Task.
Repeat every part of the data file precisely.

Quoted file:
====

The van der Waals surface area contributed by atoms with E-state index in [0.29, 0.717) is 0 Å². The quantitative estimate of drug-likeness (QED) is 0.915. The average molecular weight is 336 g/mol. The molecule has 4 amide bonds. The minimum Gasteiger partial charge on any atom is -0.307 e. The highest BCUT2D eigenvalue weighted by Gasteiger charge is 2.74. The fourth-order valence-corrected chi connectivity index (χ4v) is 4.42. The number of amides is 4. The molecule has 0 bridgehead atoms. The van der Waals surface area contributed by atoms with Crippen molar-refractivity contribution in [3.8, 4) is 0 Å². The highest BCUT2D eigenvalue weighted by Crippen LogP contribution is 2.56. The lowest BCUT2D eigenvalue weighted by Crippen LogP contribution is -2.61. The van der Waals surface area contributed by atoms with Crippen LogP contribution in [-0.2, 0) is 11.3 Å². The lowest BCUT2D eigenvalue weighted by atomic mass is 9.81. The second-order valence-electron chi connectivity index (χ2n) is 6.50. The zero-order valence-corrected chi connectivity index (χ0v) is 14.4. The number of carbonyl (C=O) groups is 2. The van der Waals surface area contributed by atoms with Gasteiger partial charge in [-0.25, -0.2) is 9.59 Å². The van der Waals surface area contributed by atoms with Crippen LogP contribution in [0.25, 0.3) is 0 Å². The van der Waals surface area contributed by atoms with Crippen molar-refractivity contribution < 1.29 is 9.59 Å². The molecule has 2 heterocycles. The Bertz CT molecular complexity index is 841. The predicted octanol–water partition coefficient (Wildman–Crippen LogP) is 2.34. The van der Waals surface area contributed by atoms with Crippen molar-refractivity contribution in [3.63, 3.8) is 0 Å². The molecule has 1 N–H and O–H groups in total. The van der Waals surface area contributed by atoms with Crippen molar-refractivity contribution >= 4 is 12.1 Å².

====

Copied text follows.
The van der Waals surface area contributed by atoms with E-state index in [0.29, 0.717) is 0 Å². The quantitative estimate of drug-likeness (QED) is 0.915. The average molecular weight is 336 g/mol. The molecule has 4 amide bonds. The minimum Gasteiger partial charge on any atom is -0.307 e. The highest BCUT2D eigenvalue weighted by Gasteiger charge is 2.74. The fourth-order valence-corrected chi connectivity index (χ4v) is 4.42. The number of amides is 4. The molecule has 0 bridgehead atoms. The van der Waals surface area contributed by atoms with Crippen molar-refractivity contribution in [3.8, 4) is 0 Å². The highest BCUT2D eigenvalue weighted by Crippen LogP contribution is 2.56. The lowest BCUT2D eigenvalue weighted by Crippen LogP contribution is -2.61. The van der Waals surface area contributed by atoms with Crippen LogP contribution in [-0.2, 0) is 11.3 Å². The lowest BCUT2D eigenvalue weighted by atomic mass is 9.81. The second-order valence-electron chi connectivity index (χ2n) is 6.50. The zero-order valence-corrected chi connectivity index (χ0v) is 14.4. The number of carbonyl (C=O) groups is 2. The van der Waals surface area contributed by atoms with Gasteiger partial charge in [-0.25, -0.2) is 9.59 Å². The van der Waals surface area contributed by atoms with Crippen LogP contribution in [0.25, 0.3) is 0 Å². The van der Waals surface area contributed by atoms with Crippen molar-refractivity contribution < 1.29 is 9.59 Å². The molecule has 2 heterocycles. The Bertz CT molecular complexity index is 841. The predicted octanol–water partition coefficient (Wildman–Crippen LogP) is 2.34. The van der Waals surface area contributed by atoms with Crippen molar-refractivity contribution in [3.63, 3.8) is 0 Å². The molecule has 1 N–H and O–H groups in total. The van der Waals surface area contributed by atoms with Crippen molar-refractivity contribution >= 4 is 12.1 Å².